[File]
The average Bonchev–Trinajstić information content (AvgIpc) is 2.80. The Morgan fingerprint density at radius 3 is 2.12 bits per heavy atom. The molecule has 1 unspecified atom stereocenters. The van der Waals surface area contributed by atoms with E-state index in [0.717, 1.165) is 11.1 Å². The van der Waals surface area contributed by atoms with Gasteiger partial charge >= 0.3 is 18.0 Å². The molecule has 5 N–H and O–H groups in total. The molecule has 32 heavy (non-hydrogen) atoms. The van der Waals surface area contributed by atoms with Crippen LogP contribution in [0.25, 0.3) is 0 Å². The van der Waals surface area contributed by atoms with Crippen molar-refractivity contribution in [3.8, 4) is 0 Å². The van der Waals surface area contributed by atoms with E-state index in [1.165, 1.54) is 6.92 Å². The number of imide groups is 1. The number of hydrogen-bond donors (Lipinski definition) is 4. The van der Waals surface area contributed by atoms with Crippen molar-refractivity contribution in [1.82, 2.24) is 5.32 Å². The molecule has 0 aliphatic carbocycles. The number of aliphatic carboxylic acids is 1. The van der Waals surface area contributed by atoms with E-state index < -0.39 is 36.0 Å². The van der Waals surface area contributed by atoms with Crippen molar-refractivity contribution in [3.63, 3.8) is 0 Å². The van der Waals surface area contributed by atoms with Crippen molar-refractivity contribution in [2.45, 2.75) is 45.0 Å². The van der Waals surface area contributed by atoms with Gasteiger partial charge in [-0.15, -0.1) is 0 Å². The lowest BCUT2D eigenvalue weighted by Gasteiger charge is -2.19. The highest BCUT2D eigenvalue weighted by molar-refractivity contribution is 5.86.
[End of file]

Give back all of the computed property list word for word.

The average Bonchev–Trinajstić information content (AvgIpc) is 2.80. The Morgan fingerprint density at radius 3 is 2.12 bits per heavy atom. The molecule has 1 unspecified atom stereocenters. The van der Waals surface area contributed by atoms with E-state index in [0.717, 1.165) is 11.1 Å². The van der Waals surface area contributed by atoms with Gasteiger partial charge >= 0.3 is 18.0 Å². The molecule has 5 N–H and O–H groups in total. The molecule has 32 heavy (non-hydrogen) atoms. The van der Waals surface area contributed by atoms with Crippen LogP contribution in [0.25, 0.3) is 0 Å². The van der Waals surface area contributed by atoms with Crippen molar-refractivity contribution in [3.8, 4) is 0 Å². The van der Waals surface area contributed by atoms with E-state index in [1.165, 1.54) is 6.92 Å². The number of imide groups is 1. The number of hydrogen-bond donors (Lipinski definition) is 4. The van der Waals surface area contributed by atoms with Crippen molar-refractivity contribution in [1.82, 2.24) is 5.32 Å². The molecule has 0 aliphatic carbocycles. The number of aliphatic carboxylic acids is 1. The van der Waals surface area contributed by atoms with E-state index < -0.39 is 36.0 Å². The van der Waals surface area contributed by atoms with Crippen molar-refractivity contribution in [3.63, 3.8) is 0 Å². The van der Waals surface area contributed by atoms with Crippen molar-refractivity contribution in [2.45, 2.75) is 45.0 Å². The van der Waals surface area contributed by atoms with Gasteiger partial charge in [-0.15, -0.1) is 0 Å². The lowest BCUT2D eigenvalue weighted by Gasteiger charge is -2.19. The highest BCUT2D eigenvalue weighted by molar-refractivity contribution is 5.86.